Harpsichord Concerto (Glass)

The Concerto for Harpsichord and Orchestra was completed by Philip Glass in spring of 2002. It was commissioned for the Northwest Chamber Orchestra by Charles and Diana Carey[1] and published by Dunvagen Music. Glass wrote the concerto with the Baroque tradition in mind; however, in order to approach the work in a modern idiom, he calls for a contemporary chamber orchestra to accompany the harpsichord. The concerto was premiered in September 2002 in Seattle, with David Schrader as soloist performing with the Northwest Chamber Orchestra.[2] It is approximately 20 minutes in length.[3] The concerto was included in Glass' Concerto Project, a collection in four volumes.

Philip Glass


This concerto calls for a relatively small chamber orchestra:[3]


The work is written in the standard three movement concerto format, with a typical fast-slow-fast progression.

First MovementEdit

The concerto opens on a scale and long trill played by the harpsichord, which first seems to resemble Bach before turning decisively into a recognizably Glass-style configuration of triplets. The orchestra is low at this point, and after perhaps forty seconds, enters the scene with short bursts which aid the harpsichord's rapid spins. The movement slows somewhat into a more lyrical second section, dominated by strings. Soon after horns play quietly, allowing for the soloist to reenter. After a period of development the movement, eight minutes in duration, recalls the Bach-like theme introduced at first, and draws to a close.

Second MovementEdit

The slower, ten-minute second movement begins with a simple repetitive rhythm by the harpsichord, which after a short duration leads into a lyrical neo-Baroque theme. A brief development ensues. This is followed by a broad statement from the brass, after which the strings and winds introduce the second theme. The statement is repeated after a tremulous harpsichord interlude. Soon afterwards the harpsichord further develops its opening material; it is later joined by the strings, who present a fluctuating, minimalist theme which continues beneath. After a period of approximately two minutes, flutes, bassoon and oboe begin a varied, lengthy partnership while the strings and harpsichord provide a gentle pulse. After a recapitulation of the second theme, the movement draws to a close with a return to the introductory passages.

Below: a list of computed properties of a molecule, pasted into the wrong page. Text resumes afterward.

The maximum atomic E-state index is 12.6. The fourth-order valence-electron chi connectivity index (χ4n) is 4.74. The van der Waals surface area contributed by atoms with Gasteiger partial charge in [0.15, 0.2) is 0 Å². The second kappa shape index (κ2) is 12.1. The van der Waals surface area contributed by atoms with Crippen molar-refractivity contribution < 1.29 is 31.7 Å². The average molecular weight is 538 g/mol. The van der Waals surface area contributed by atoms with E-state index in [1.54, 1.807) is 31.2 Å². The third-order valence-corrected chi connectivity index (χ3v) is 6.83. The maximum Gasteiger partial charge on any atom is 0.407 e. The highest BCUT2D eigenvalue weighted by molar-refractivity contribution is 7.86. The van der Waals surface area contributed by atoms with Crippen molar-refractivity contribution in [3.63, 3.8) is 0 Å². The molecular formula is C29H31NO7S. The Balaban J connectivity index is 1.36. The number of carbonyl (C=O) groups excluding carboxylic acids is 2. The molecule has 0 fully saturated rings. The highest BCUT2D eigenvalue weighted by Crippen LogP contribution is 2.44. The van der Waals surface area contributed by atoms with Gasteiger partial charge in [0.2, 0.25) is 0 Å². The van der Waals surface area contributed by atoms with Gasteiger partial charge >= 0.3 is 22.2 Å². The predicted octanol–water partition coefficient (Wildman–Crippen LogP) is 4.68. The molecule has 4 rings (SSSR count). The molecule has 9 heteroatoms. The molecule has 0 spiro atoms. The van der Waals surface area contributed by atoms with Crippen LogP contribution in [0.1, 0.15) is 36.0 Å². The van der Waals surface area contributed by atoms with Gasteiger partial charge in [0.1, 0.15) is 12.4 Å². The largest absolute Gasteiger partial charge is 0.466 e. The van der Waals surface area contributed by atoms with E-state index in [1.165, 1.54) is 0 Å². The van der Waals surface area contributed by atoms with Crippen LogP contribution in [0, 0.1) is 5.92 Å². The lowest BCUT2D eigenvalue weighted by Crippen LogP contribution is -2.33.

Third MovementEdit

The final movement begins with an ecstatic blast from the orchestra, a rapid, major-key theme repeated afterward by the harpsichord. This is followed by playful exchanges between the soloist and the winds; afterward, the strings engage in a complex cycle of triplets with accompaniment by the brass. Rich in counterpoint, this section gives way to a further spiral of brass, with auxiliary support from the harpsichord. The concerto closes in a Haydnesque variation, concluding on a powerful four-note motif Glass also uses to conclude his Cello Concerto No. 1 and his Tirol Piano Concerto. It is probable that Glass was inspired by Rachmaninoff's signature concerto ending, also consisting of four rapid notes.


Departure from minimalismEdit

Although Philip Glass has, albeit controversially, often been labeled as minimalist, the composer dislikes this terminology. This composition is an indication of Glass' recent turn from this label. Evident in his later work is a direction in a more "classical" path; other examples include the Tirol Concerto, the First Cello Concerto, and the Second Piano Concerto. Despite many residual minimalist characteristics throughout the work, such as repetitive triplets and relatively constant pulse, the concerto is tremendously varied, especially in the second movement. Themes are not restated at a noticeably increased amount, and tend to be clustered in groups of two (not unlike the thematic structure of symphonic work by Mozart or Haydn). Glass also concludes in a strong major key, a stylistic decision avoided in many of his earlier pieces.


This concerto is audibly influenced by the Baroque, a period Glass studied extensively while a student and one from whose repertoire he has often performed.[4] In the opening movement, Glass tips his head to Bach, whose harpsichord concertos are a noted reference in this piece's composition. In addition, the middle movement sponsors a fluid introductory theme which again echoes Bach and perhaps Handel. The closing movement is almost Mozartian in nature, another nod to tradition.


The work was premiered on September 21, 2002, in Seattle's Benaroya Hall. The soloist was Jillon Stoppels Dupree. The work was included in Volume II of Philip Glass's The Concerto Project

  • 2002: Jillon Stoppels Dupree (Harpsichord) and Ralf Gothóni (with Northwest Chamber Orchestra), recorded 2006, released 2006 on The Concerto Project Vol. II (Orange Mountain Music) as "Concerto for Harpsichord and Orchestra" (19:32).
  • 2011: Elliot Figg (Harpsichord) and Joel Sachs November 8, 2010 with the New Juilliard Ensemble, New York.
  • 2012: Christopher D. Lewis (Harpsichord) and Nicole Paiement March 3, 2012, with the New Music Ensemble of the San Francisco Conservatory of Music.

See alsoEdit


  1. ^ "www.philipglass.com/concerto_for_harpsichord_and_orchestra/commission". Archived from the original on 2012-03-15. Retrieved 2011-12-30.
  2. ^ "www.philipglass.com/concertonotes". Archived from the original on 2012-03-15. Retrieved 2011-12-30.
  3. ^ a b "Home". www.wisemusicclassical.com.
  4. ^ "www.philipglass.com/concerto_for_harpsichord_and_orchestra/notesII". Archived from the original on 2012-03-15. Retrieved 2011-12-30.

External linksEdit